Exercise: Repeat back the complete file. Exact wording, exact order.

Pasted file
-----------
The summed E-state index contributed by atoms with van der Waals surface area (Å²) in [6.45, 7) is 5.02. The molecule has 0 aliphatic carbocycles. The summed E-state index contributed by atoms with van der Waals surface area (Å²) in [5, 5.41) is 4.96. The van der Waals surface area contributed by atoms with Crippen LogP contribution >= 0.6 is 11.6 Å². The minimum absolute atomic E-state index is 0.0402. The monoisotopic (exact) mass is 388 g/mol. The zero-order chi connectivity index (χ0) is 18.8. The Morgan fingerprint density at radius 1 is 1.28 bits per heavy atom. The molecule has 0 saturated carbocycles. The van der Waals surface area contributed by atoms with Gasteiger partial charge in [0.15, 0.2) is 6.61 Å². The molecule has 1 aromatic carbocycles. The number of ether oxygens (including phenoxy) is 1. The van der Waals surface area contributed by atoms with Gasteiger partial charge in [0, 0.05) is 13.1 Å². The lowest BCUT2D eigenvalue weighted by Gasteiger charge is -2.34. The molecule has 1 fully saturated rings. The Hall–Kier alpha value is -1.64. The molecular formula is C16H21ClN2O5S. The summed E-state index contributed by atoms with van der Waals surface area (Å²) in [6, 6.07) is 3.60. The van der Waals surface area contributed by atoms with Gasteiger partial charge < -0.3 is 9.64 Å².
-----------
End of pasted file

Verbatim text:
The summed E-state index contributed by atoms with van der Waals surface area (Å²) in [6.45, 7) is 5.02. The molecule has 0 aliphatic carbocycles. The summed E-state index contributed by atoms with van der Waals surface area (Å²) in [5, 5.41) is 4.96. The van der Waals surface area contributed by atoms with Crippen LogP contribution >= 0.6 is 11.6 Å². The minimum absolute atomic E-state index is 0.0402. The monoisotopic (exact) mass is 388 g/mol. The zero-order chi connectivity index (χ0) is 18.8. The Morgan fingerprint density at radius 1 is 1.28 bits per heavy atom. The molecule has 0 saturated carbocycles. The van der Waals surface area contributed by atoms with Gasteiger partial charge in [0.15, 0.2) is 6.61 Å². The molecule has 1 aromatic carbocycles. The number of ether oxygens (including phenoxy) is 1. The van der Waals surface area contributed by atoms with Gasteiger partial charge in [0, 0.05) is 13.1 Å². The lowest BCUT2D eigenvalue weighted by Gasteiger charge is -2.34. The molecule has 1 fully saturated rings. The Hall–Kier alpha value is -1.64. The molecular formula is C16H21ClN2O5S. The summed E-state index contributed by atoms with van der Waals surface area (Å²) in [6, 6.07) is 3.60. The van der Waals surface area contributed by atoms with Gasteiger partial charge < -0.3 is 9.64 Å².